Thursday, March 20, 2008

Althouse, Ferraro, Race, and Obama

My colleague Ann Althouse is mostly down on Obama's speech, and her very active blog has been widely quoted on the subject. That is not the first time Ann and I have disagreed, sometimes profoundly. She has just posted a response to Obama from Geraldine Ferraro (much offended by the implicit comparison of her to Jeremiah Wright, which I kind of thought served her right).

Many of Ann's fans (from what I can tell, mostly pretty right-wing, at least by my standards) commenting on her blog post go even further in their often tasteless and ill-informed critiques of both Wright (who isn't finding many fans outside the African-American community these days) and Obama (including, but not limited to, his speech on racism in America).

At risk of ruining my reputation among some feminist friends and allies (my long-suffering wife is long familiar with my views on Ms Ferraro), I'll cross-post my comment (with very slight editing, and in more telegraphic and less fully developed form than most of my postings here) from Ann's blog:

Geraldine Ferraro is in deep denial.

I'm not sure she has much of a reputation left, except as a gimmicky footnote to history. Clearly there was little to recommend her, beyond her gender, for the Vice Presidential nomination in 1984 (and can one imagine her as qualified for the Presidency/Commander-in-Chiefdom? What might she come out with at 3am?)

Ms Ferraro would do well to shut up post-haste. (When you are stuck in a deep hole, at least stop digging.)

More generally, I fear that many of the comments on the Rev. Wright show little or no appreciation for the realities of black life in America, or the historic functioning and role of black churches. While I would not choose to defend all of Wright's statements, and they are certainly problematic in the context of a political campaign (where, as Michael Kinsley reminds us, a gaffe is when a politician accidentally tells the truth), the nature and extent of the right wing reaction (especially given Obama's own sharply different political and oratorical style, temperament, and clear repudiation of many of Wright's most obnoxious remarks) betrays a willful ignorance of the realities of prejudice and discrimination in American history, including that of our own time.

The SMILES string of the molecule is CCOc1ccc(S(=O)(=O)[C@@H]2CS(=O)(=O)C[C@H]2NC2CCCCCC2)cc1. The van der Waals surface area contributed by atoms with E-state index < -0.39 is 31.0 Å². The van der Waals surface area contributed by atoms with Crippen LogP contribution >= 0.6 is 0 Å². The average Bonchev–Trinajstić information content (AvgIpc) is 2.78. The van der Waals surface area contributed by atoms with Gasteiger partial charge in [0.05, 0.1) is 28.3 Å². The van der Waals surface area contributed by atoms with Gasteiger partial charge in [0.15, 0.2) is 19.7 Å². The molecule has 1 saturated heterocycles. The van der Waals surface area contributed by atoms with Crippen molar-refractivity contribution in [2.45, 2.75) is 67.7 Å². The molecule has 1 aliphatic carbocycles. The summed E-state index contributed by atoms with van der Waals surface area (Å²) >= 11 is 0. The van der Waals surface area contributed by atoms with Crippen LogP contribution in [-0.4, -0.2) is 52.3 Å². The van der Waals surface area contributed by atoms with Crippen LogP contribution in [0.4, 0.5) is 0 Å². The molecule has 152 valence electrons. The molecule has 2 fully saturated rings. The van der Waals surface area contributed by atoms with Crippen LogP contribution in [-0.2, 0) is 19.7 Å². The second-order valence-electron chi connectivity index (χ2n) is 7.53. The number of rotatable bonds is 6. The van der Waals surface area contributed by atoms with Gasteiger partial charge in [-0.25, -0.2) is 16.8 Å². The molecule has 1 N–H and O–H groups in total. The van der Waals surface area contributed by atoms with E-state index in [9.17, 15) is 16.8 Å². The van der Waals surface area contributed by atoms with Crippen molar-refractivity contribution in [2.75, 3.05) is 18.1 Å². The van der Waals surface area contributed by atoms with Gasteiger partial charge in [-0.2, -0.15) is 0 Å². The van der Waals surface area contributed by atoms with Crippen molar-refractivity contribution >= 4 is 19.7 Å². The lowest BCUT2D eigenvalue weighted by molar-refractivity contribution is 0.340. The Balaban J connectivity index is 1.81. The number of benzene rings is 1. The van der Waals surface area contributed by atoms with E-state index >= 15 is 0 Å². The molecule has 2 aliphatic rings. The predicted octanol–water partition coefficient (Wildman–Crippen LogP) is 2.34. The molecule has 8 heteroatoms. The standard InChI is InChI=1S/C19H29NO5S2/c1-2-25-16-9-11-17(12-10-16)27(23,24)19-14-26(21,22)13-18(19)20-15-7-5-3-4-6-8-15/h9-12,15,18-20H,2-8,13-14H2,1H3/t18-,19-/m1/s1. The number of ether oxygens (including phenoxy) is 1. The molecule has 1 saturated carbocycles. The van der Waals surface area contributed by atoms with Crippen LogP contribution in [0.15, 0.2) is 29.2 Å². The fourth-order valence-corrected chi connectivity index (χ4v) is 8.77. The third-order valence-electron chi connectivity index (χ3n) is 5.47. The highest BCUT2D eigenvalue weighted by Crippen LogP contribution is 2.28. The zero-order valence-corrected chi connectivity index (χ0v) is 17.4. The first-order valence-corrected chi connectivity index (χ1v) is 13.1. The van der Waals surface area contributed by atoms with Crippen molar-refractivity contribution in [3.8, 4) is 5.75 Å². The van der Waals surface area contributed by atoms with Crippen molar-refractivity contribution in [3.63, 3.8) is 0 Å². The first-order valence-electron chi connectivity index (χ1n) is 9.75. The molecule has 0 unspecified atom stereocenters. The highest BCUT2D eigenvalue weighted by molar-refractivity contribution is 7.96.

Obama stated that racism is America's original sin. Those tempted to deny that truth refuse to confront the hard realities of our history.

I would add here that Rev. Wright provides a form of succor for his suffering community. I, and most whites, are not his intended audience, and, I strongly suspect, are ill-prepared to understand the meaning his followers take from his fiery sermons, which may well be more emotive than literal.

As statements from preachers go (I would include some ultra-Orthodox, and ultra-chauvinistic rabbis in their company), I'm not sure the Rev. Wright's are among the most offensive. My G!d does not inflict 9/11 on America in response to gay rights or reproductive freedom, or visit the Holocaust on European Jewry for defects in their mezuzahs or tefillin (or their acceptance of the European Enlightenment). If anything, I, with Lincoln, am more inclined to recognize a G!d whose justice would entail suffering for America's sins of slavery and racism, and for our neglect of the poor.

Obama offers what may be a way out and beyond, toward possible racial healing and reconciliation, and the continued perfection of our imperfect union.

What could be more important?

Who could do it better?

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